HYDE PARK — Three state legislators pitched legislation for police reform and spoke to concerns of over-the-top responses to looting at the Hyde Park Kenwood Community Conference’s emergency forum Tuesday evening.
State Reps. Curtis Tarver II (D-25th) and Kam Buckner (D-26th), and state Sen. Robert Peters (D-13th) spoke at the virtual forum, which allowed residents to share their experiences in the days since George Floyd’s brutal killing by Minneapolis police officers.
Tarver initially planned on debating his bill and other proposals during November’s veto session.
But by Wednesday, Tarver, Buckner and state Rep. Lamont Robinson (D-5th) had called upon House Speaker Mike Madigan and Senate President Don Harmon for an emergency legislative session to address police reform and the rebuilding of communities following incidents of looting.
“There is a substantial amount of legislation … that has been filed in the past and that is more important now than ever,” the three said in a statement. “Our communities simply can not wait until the November veto session to address these systemic failures and the eroded trust of our neighborhoods when it comes to government, law enforcement and the criminal justice system, as well as economic development.”
During the forum, Tarver told participants about HB 4999, which he co-sponsored. The measure would strip police officers of their pensions upon a felony conviction. It awaits action in the House Personnel and Pensions Committee.
Buckner shared details of HB 3926, which would require a special prosecutor any time there’s a death involving law enforcement in Illinois. It awaits action in the House Judiciary-Criminal Committee.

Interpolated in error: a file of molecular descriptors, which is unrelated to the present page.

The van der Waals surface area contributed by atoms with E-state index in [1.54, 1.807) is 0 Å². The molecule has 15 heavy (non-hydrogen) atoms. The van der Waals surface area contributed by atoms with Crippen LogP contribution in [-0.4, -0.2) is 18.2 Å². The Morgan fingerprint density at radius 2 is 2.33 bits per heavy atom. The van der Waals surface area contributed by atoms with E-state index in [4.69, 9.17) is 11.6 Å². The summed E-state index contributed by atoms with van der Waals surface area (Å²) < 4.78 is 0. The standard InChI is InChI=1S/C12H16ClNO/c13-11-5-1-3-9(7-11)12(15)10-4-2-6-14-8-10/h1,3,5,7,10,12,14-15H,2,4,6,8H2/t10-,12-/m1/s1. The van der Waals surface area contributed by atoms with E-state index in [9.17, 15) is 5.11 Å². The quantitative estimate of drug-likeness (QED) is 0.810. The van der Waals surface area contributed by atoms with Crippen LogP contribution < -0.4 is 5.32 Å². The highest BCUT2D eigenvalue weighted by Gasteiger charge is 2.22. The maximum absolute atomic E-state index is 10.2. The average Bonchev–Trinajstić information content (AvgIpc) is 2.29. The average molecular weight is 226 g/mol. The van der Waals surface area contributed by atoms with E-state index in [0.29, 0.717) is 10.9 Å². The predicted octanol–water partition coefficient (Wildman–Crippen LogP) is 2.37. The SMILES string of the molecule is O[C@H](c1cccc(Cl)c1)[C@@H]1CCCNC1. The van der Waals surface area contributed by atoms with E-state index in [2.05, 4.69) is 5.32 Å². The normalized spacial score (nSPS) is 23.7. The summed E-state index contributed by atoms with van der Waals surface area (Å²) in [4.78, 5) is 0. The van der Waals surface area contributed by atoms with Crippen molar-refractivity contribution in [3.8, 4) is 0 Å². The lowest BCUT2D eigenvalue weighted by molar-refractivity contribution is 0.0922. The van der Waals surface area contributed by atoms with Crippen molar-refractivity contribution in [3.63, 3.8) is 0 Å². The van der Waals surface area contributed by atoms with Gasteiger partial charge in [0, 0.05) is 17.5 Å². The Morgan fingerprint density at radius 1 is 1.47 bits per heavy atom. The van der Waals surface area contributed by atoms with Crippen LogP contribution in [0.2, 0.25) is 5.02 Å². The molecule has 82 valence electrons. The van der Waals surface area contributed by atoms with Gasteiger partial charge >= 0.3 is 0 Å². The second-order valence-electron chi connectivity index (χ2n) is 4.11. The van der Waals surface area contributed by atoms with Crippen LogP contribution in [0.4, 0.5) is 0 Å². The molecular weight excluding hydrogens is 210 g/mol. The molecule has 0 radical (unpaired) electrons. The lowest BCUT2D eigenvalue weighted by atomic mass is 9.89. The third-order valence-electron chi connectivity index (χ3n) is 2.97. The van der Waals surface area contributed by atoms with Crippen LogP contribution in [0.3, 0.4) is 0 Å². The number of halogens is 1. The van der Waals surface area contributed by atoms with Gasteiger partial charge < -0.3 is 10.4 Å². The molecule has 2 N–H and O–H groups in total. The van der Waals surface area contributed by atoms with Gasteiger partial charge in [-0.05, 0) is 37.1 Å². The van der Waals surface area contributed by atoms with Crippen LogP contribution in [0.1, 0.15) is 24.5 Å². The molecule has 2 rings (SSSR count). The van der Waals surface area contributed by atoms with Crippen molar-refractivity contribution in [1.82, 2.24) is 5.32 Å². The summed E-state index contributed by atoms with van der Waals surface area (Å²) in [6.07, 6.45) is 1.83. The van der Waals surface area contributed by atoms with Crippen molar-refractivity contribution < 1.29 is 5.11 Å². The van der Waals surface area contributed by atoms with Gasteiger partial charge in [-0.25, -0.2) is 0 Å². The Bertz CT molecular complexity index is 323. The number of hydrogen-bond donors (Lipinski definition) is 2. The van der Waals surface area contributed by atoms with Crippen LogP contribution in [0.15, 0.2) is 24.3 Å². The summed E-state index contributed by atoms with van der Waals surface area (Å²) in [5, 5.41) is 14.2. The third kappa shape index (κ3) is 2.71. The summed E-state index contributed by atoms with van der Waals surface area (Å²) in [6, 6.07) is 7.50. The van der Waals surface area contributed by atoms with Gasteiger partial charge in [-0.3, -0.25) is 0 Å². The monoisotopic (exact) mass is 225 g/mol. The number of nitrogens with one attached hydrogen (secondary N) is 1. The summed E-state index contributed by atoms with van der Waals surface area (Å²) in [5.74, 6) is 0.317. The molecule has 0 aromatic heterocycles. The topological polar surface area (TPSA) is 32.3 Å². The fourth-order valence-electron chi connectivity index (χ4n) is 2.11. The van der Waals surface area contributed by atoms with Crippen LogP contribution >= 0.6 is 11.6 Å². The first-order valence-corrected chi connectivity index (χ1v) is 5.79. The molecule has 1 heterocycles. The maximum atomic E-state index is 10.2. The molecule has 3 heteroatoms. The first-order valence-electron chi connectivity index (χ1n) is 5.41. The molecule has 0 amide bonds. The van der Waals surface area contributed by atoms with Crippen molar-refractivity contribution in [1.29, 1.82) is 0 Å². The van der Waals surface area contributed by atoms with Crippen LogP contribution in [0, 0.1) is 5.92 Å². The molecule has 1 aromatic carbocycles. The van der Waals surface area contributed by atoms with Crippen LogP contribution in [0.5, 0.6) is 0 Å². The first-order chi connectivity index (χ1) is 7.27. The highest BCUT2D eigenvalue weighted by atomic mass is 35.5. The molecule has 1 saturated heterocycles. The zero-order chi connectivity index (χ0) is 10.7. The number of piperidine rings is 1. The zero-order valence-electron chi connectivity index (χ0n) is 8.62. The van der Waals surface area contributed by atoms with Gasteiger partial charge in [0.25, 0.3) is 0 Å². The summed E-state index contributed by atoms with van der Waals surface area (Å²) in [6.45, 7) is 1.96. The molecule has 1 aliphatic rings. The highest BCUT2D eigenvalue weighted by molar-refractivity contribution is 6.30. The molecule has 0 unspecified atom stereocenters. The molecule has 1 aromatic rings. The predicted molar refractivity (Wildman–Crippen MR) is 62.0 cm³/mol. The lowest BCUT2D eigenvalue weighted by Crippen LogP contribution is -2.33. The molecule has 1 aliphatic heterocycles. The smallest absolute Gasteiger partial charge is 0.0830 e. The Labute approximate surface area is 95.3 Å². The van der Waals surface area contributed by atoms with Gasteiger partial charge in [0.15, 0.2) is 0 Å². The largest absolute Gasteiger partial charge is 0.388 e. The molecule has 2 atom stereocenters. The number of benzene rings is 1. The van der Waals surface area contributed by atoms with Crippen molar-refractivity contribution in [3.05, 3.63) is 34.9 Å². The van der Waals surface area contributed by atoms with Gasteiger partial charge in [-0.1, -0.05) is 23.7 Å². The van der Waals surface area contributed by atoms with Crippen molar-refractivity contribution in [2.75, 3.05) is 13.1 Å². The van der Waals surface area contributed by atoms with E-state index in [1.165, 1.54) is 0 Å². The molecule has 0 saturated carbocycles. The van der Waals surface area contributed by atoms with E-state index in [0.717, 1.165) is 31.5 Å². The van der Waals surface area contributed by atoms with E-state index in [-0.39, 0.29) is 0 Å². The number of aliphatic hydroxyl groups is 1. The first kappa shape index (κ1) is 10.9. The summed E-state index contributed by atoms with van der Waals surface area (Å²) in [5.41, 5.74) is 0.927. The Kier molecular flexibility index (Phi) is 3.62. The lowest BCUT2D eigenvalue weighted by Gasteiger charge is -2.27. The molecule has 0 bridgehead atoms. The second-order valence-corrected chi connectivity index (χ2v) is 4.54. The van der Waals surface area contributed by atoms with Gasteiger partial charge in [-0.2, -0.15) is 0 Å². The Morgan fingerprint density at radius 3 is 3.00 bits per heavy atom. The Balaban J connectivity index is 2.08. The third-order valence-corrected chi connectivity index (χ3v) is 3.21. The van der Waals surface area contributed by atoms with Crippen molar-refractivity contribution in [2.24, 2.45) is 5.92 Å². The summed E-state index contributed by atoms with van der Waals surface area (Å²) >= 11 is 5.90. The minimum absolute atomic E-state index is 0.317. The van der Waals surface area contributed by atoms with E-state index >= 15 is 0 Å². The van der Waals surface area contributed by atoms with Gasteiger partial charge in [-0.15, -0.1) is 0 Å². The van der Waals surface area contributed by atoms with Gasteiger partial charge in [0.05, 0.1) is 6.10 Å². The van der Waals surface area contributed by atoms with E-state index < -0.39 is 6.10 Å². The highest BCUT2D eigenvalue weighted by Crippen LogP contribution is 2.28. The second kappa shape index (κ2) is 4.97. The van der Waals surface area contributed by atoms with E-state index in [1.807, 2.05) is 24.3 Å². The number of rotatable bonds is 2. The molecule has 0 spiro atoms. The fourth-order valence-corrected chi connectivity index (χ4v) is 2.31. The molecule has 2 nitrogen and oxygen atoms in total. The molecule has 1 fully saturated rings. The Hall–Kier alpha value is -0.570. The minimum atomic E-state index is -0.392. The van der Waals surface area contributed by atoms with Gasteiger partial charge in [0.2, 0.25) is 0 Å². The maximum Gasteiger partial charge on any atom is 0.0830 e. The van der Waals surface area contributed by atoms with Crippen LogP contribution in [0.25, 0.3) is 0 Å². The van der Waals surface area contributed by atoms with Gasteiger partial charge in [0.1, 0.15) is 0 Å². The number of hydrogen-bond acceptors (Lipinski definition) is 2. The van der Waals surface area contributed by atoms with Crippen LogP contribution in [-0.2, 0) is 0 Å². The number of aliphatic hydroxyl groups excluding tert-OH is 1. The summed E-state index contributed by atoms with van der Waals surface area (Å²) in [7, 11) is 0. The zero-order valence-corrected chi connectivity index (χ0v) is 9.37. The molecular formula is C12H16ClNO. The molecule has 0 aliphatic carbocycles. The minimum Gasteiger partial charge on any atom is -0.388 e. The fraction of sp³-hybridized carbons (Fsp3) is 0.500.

Peters’ SB 3449 would create a “fourth option” for 911 calls around mental health services, such as a professional trained in crisis intervention and de-escalation.
He cited the police shooting of University of Chicago student Charles Thomas during a reported mental health crisis as a reason police cannot be used as “a replacement for the services people need.”
The legislators also responded to security concerns in the neighborhood, namely two heavily armed contractors hired by the clothing store Akira after the store, 1539 E. 53rd St., was robbed during weekend.
The first contractor was removed Monday, only to be replaced by another who stuck around until Tuesday morning, according to the Hyde Park Herald. Tarver called is a “totally unnecessary” response from the store owners.
Tarver said University of Chicago, which owns the property, intervened and asked the owner to remove the guard.
“I would say the top of the list of what we can do is speak with the university and hold them accountable for what their tenants are doing,” Tarver said.
Neighborhood businesses owe residents an ongoing discussion about their priorities, Buckner said. He said Hyde Parkers do a great job of making their expectations of businesses clear before shops open, but that conversation doesn’t always continue once they’re up and running.
“It should have been very clear to the owner of Akira that … this is not something you should even try to do,” Buckner said.
Peters said he gave Akira’s owners “a bit of a hard time” over the use of an “armed, paramilitary force in Hyde Park.” The damage in the neighborhood was “relatively contained” compared to other areas of the South Side, and protests remained mostly peaceful, he said.
“Some people loot because they want to create chaos, but most people are looting because they live in chaos,” Peters said.
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